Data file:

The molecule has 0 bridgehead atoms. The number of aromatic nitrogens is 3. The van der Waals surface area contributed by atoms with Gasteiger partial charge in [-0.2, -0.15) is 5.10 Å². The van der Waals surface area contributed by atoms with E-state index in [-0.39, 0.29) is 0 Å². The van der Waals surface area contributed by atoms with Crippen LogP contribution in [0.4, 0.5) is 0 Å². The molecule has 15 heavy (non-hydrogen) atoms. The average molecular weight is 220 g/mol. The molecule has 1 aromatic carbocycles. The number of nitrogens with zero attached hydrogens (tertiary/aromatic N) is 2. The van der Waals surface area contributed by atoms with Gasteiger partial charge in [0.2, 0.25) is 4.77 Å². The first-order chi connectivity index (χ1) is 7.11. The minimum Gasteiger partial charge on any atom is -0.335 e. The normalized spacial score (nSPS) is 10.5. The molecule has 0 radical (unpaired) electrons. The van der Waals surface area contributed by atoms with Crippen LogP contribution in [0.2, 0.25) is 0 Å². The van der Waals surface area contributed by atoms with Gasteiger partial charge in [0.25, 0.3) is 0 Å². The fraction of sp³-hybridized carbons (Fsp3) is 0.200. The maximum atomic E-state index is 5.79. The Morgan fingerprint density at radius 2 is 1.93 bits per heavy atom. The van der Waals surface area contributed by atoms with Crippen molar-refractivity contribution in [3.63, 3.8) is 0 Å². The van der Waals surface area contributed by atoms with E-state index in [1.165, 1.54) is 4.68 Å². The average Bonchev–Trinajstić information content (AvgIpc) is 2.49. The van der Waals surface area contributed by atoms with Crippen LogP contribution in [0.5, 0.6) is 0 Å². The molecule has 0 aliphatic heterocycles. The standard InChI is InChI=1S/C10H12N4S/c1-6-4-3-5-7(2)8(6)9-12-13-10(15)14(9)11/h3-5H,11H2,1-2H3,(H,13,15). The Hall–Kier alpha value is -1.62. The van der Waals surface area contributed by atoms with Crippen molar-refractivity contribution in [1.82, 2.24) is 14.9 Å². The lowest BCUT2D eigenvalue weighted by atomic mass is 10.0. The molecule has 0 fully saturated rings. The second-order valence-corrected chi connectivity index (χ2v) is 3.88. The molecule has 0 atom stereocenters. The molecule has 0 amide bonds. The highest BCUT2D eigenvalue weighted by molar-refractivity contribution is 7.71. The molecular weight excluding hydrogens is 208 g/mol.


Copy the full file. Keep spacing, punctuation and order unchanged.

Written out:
The molecule has 0 bridgehead atoms. The number of aromatic nitrogens is 3. The van der Waals surface area contributed by atoms with Gasteiger partial charge in [-0.2, -0.15) is 5.10 Å². The van der Waals surface area contributed by atoms with E-state index in [-0.39, 0.29) is 0 Å². The van der Waals surface area contributed by atoms with Crippen LogP contribution in [0.4, 0.5) is 0 Å². The molecule has 15 heavy (non-hydrogen) atoms. The average molecular weight is 220 g/mol. The molecule has 1 aromatic carbocycles. The number of nitrogens with zero attached hydrogens (tertiary/aromatic N) is 2. The van der Waals surface area contributed by atoms with Gasteiger partial charge in [0.2, 0.25) is 4.77 Å². The first-order chi connectivity index (χ1) is 7.11. The minimum Gasteiger partial charge on any atom is -0.335 e. The normalized spacial score (nSPS) is 10.5. The molecule has 0 radical (unpaired) electrons. The van der Waals surface area contributed by atoms with Crippen LogP contribution in [0.2, 0.25) is 0 Å². The van der Waals surface area contributed by atoms with Gasteiger partial charge in [0.25, 0.3) is 0 Å². The fraction of sp³-hybridized carbons (Fsp3) is 0.200. The maximum atomic E-state index is 5.79. The Morgan fingerprint density at radius 2 is 1.93 bits per heavy atom. The van der Waals surface area contributed by atoms with Crippen molar-refractivity contribution in [3.63, 3.8) is 0 Å². The van der Waals surface area contributed by atoms with E-state index in [1.165, 1.54) is 4.68 Å². The average Bonchev–Trinajstić information content (AvgIpc) is 2.49. The van der Waals surface area contributed by atoms with Crippen LogP contribution in [0.5, 0.6) is 0 Å². The molecule has 0 aliphatic heterocycles. The standard InChI is InChI=1S/C10H12N4S/c1-6-4-3-5-7(2)8(6)9-12-13-10(15)14(9)11/h3-5H,11H2,1-2H3,(H,13,15). The Hall–Kier alpha value is -1.62. The van der Waals surface area contributed by atoms with Crippen molar-refractivity contribution in [1.82, 2.24) is 14.9 Å². The lowest BCUT2D eigenvalue weighted by atomic mass is 10.0. The molecule has 0 fully saturated rings. The second-order valence-corrected chi connectivity index (χ2v) is 3.88. The molecule has 0 atom stereocenters. The molecule has 0 amide bonds. The highest BCUT2D eigenvalue weighted by molar-refractivity contribution is 7.71. The molecular weight excluding hydrogens is 208 g/mol.